How does an outfielder catch a fly ball? He - or she - runs to the place where the ball will be when it re-approaches the earth.
How do successful project managers stay atop their projects? The same way.
(I promise I'll lay off the baseball metaphors for a bit after this article.)
Over the years, there have been various studies by scientists trying to understand how outfielders track a fly ball. It's not as as easy as good outfielders make it seem. One study had all sorts of diagrams purporting to demonstrate, via calculus and infinitesimals, that at each instant the outfielder is measuring the angle of open sky against the trajectory of the ball and running based on that angle.
For example, in the diagram (which should be in three dimensions rather than two, but my graphics skills don't go that far), a fly ball is hit to left-center field (brown dashed line). The center fielder takes various sights of the ball, converting in his head angles a), b), c), and d) to define a path to converge with the ball at point e) - before it hits the ground.
Note two things. First, the ball itself follows a curving trajectory. As any outfielder or even fan can tell you, balls hit to left of center curve farther left, and balls hit to right of center curve farther right. So not only is the visual angle changing because the ball is moving and the fielder is also moving (to his right) toward where the ball will wind up, the angle is changing because the ball doesn't follow a straight line.
And second, the outfielder takes a curved path.
What's the shortest distance between two points? Yup. Not a curved path.
Any good outfielder will tell you this analysis is wrong. Even mediocre outfielders who've played for a time can tell you this is wrong. After you play long enough, you recognize in a few milliseconds - based on the pitch location, the swing, any wind, the initial look at the ball, and the sound it makes coming off the bat which takes a fraction of a second to travel a few hundred feet to the outfield - exactly where the ball will land. You know how much it will curve away from you (or toward you, were you the left rather than center fielder in this diagram). Good outfielders can take one look, race for where the ball will come down and be accurate to within a few feet without ever looking at the ball again!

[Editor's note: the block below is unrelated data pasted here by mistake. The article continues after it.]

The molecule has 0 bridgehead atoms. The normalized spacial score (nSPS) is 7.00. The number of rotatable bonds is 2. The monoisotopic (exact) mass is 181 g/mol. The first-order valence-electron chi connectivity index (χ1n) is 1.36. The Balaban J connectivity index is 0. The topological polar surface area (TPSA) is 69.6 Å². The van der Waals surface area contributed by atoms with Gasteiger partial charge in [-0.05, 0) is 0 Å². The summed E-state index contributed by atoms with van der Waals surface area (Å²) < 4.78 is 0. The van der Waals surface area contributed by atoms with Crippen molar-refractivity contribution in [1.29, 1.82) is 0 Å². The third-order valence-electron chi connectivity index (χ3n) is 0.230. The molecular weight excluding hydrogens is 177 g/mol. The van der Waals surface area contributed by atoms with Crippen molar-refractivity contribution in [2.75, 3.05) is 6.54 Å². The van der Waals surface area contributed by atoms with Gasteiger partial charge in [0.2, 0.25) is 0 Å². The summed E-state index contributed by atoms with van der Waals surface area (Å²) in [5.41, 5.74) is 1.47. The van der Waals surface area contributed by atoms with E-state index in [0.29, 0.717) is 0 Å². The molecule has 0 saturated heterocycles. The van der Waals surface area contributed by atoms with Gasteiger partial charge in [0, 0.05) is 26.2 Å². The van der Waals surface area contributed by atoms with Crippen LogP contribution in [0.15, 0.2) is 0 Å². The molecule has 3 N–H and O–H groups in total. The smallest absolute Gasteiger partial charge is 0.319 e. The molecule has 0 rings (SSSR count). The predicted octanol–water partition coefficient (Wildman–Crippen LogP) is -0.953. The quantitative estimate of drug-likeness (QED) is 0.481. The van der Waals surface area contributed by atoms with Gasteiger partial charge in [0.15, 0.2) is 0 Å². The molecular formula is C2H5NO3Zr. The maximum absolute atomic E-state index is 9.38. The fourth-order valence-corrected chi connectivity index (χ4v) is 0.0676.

They run in a straight line based not on where the ball is but where the ball will be.
Project Management and Where the Ball Will Be
Good project managers, too, take a straight line to where the ball will be.
In other words, when a problem arises, they're doing more than interpolating angles based on their current view of the problem.
There are project management equivalents of pitch location, swing, wind, first look, and "crack of the bat." A project manager should be thinking, ahead of any "pitch," What can go wrong? What can happen? If it does happen, how should we - the team and the PM - act and react? What can we do to prevent it from happening, or minimize its damage should it happen? What are the cost of these mitigating acts, and is the cost worthwhile? (In other words, don't spend $10 mitigating a problem that will cost only$5 if it occurs.)
I think most people, by the time they're managing their second project, recognize that they need to do more than just react to problems.
So Why Are So Many Project Managers Reactive?
Most know better, at least the second time around.
But they're swamped. They're buried in both high-value work and administrivia, a/k/a waste. They are so busy they don't have time to plan. They are so pressured they don't take time to stop and smell the potential problems.
Tomorrow's potential problem seems less of a priority than today's crisis... or yesterday's still-unresolved disaster. They move rapidly from crisis to crisis - perhaps taking a straight line between them, but never figuring out in advance where the next crisis will come from... or how to prevent it from coming at all.
Lesson One of the right path to the ball, then, is to focus on the future as well as the present. Learn to say "No," or "Not right now," or "I'm not going to revisit the past (until Delivery and Evaluation)." Stop running; start breathing and thinking. Of course crises will occur that require immediate, full-time attention... but just as not every case is a bet-the-company matter, not every crisis is project-determinative. And very few of those are project-determinative-in-the-next-five-minutes.
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